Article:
The Corner

Time to End UNIFIL?

The rearming of Hezbollah — to the point that, as Secretary Gates points out, they now have more missiles than most countries – highlights the utter failure of the United Nations Interim Force in Lebanon. What was a force of slightly less than 2,000 men, before the 2006 war, ballooned in the aftermath of the end of U.N. Security Council Resolution 1701 ending that war into more than 11,000 troops – the budget for which, this year, is more than $500 million. Rather than maintain peace or prevent Hezbollah’s rearmament, UNIFIL has become, in effect, the world’s most expensive summer camp.

Not only has UNIFIL failed in its mission, but its continued presence in southern Lebanon has also transformed it into a human shield for Hezbollah. UNIFIL’s deployment has convinced Hezbollah that they can rearm without consequence. Is President Obama really prepared for Hezbollah’s launching rockets from behind 11,000 hostages, even if none of them are American?  On the other hand, if the United States and its remaining European allies disbanded UNIFIL, might it convince Syria, Iran, and Lebanon that the time for three-card missile monte is over and they need to reassess their strategies?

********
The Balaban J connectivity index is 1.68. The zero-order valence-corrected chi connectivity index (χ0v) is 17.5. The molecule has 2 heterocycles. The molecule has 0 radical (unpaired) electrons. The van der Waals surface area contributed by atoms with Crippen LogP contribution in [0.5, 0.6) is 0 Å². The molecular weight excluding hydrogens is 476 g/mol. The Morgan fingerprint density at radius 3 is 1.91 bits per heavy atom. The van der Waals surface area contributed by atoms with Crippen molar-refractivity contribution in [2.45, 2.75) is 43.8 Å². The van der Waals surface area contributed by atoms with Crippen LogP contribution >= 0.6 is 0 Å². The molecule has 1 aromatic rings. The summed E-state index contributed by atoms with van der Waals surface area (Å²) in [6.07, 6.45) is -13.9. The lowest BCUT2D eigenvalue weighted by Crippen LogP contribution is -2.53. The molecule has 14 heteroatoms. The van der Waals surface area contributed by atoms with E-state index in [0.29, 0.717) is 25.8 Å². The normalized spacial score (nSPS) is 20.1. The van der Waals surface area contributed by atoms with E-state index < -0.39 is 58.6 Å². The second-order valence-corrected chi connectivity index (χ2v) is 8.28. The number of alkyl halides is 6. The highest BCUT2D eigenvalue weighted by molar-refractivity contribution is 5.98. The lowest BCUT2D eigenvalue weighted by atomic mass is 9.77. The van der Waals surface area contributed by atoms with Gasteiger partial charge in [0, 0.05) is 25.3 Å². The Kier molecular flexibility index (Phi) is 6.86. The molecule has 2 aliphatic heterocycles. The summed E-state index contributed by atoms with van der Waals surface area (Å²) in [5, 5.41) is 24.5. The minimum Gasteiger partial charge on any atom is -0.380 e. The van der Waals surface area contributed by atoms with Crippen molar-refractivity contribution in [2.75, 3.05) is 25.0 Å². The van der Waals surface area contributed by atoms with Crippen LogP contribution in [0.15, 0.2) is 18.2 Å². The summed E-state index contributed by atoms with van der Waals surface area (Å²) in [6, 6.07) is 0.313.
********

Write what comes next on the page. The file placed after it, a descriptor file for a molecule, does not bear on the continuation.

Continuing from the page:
Michael Rubin is a resident scholar at the American Enterprise Institute, senior lecturer at the Naval Postgraduate School’s Center for Civil-Military Relations, and a senior editor of the Middle East Quarterly.

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